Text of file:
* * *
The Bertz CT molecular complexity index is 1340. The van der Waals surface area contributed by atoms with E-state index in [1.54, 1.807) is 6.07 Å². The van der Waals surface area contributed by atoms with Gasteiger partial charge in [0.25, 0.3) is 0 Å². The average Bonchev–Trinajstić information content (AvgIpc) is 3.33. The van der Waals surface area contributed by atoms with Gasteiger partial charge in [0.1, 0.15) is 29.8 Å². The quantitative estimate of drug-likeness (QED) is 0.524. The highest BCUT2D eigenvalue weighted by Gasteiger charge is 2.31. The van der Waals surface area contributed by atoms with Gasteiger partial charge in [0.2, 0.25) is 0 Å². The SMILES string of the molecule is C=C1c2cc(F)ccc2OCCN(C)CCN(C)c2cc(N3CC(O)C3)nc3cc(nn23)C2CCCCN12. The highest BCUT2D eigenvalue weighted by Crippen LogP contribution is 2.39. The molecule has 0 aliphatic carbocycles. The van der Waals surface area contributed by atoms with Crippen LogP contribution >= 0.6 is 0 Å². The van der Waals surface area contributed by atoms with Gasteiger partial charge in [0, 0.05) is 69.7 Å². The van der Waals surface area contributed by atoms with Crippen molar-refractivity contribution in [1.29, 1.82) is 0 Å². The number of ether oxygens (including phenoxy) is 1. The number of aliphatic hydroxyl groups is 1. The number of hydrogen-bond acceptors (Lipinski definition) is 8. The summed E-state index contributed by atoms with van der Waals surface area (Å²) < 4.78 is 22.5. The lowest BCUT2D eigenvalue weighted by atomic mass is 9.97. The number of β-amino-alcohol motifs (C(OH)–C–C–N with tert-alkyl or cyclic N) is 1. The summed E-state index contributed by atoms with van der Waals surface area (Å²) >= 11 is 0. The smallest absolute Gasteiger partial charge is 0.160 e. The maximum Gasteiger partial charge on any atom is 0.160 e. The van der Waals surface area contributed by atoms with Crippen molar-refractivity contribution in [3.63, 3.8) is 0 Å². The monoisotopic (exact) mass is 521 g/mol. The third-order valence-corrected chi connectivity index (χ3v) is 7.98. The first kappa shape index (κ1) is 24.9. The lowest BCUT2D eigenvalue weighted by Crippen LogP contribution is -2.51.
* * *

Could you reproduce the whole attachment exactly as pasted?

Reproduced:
The Bertz CT molecular complexity index is 1340. The van der Waals surface area contributed by atoms with E-state index in [1.54, 1.807) is 6.07 Å². The van der Waals surface area contributed by atoms with Gasteiger partial charge in [0.25, 0.3) is 0 Å². The average Bonchev–Trinajstić information content (AvgIpc) is 3.33. The van der Waals surface area contributed by atoms with Gasteiger partial charge in [0.1, 0.15) is 29.8 Å². The quantitative estimate of drug-likeness (QED) is 0.524. The highest BCUT2D eigenvalue weighted by Gasteiger charge is 2.31. The van der Waals surface area contributed by atoms with Gasteiger partial charge in [0.2, 0.25) is 0 Å². The SMILES string of the molecule is C=C1c2cc(F)ccc2OCCN(C)CCN(C)c2cc(N3CC(O)C3)nc3cc(nn23)C2CCCCN12. The highest BCUT2D eigenvalue weighted by Crippen LogP contribution is 2.39. The molecule has 0 aliphatic carbocycles. The van der Waals surface area contributed by atoms with Crippen LogP contribution >= 0.6 is 0 Å². The van der Waals surface area contributed by atoms with Gasteiger partial charge in [0, 0.05) is 69.7 Å². The van der Waals surface area contributed by atoms with Crippen molar-refractivity contribution in [1.29, 1.82) is 0 Å². The number of ether oxygens (including phenoxy) is 1. The number of aliphatic hydroxyl groups is 1. The number of hydrogen-bond acceptors (Lipinski definition) is 8. The summed E-state index contributed by atoms with van der Waals surface area (Å²) < 4.78 is 22.5. The lowest BCUT2D eigenvalue weighted by atomic mass is 9.97. The number of β-amino-alcohol motifs (C(OH)–C–C–N with tert-alkyl or cyclic N) is 1. The summed E-state index contributed by atoms with van der Waals surface area (Å²) >= 11 is 0. The smallest absolute Gasteiger partial charge is 0.160 e. The maximum Gasteiger partial charge on any atom is 0.160 e. The van der Waals surface area contributed by atoms with Crippen molar-refractivity contribution in [3.63, 3.8) is 0 Å². The monoisotopic (exact) mass is 521 g/mol. The third-order valence-corrected chi connectivity index (χ3v) is 7.98. The first kappa shape index (κ1) is 24.9. The lowest BCUT2D eigenvalue weighted by Crippen LogP contribution is -2.51.